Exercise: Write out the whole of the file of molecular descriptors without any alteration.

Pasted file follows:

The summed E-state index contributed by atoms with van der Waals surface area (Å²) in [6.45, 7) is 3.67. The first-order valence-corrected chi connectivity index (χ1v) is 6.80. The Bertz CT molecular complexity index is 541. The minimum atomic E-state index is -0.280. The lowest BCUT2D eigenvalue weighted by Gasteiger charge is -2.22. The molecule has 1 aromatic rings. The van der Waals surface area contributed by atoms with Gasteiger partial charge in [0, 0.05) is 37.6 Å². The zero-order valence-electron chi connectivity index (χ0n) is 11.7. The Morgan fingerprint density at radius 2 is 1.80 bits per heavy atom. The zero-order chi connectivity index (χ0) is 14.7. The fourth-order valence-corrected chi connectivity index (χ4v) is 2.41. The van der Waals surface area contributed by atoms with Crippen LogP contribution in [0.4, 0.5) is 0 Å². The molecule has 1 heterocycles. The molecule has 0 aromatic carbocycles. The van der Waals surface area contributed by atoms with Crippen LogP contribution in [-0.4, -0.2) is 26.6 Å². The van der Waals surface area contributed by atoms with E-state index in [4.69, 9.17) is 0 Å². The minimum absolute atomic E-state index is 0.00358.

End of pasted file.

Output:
The summed E-state index contributed by atoms with van der Waals surface area (Å²) in [6.45, 7) is 3.67. The first-order valence-corrected chi connectivity index (χ1v) is 6.80. The Bertz CT molecular complexity index is 541. The minimum atomic E-state index is -0.280. The lowest BCUT2D eigenvalue weighted by Gasteiger charge is -2.22. The molecule has 1 aromatic rings. The van der Waals surface area contributed by atoms with Gasteiger partial charge in [0, 0.05) is 37.6 Å². The zero-order valence-electron chi connectivity index (χ0n) is 11.7. The Morgan fingerprint density at radius 2 is 1.80 bits per heavy atom. The zero-order chi connectivity index (χ0) is 14.7. The fourth-order valence-corrected chi connectivity index (χ4v) is 2.41. The van der Waals surface area contributed by atoms with Crippen LogP contribution in [0.4, 0.5) is 0 Å². The molecule has 1 heterocycles. The molecule has 0 aromatic carbocycles. The van der Waals surface area contributed by atoms with Crippen LogP contribution in [-0.4, -0.2) is 26.6 Å². The van der Waals surface area contributed by atoms with E-state index in [4.69, 9.17) is 0 Å². The minimum absolute atomic E-state index is 0.00358.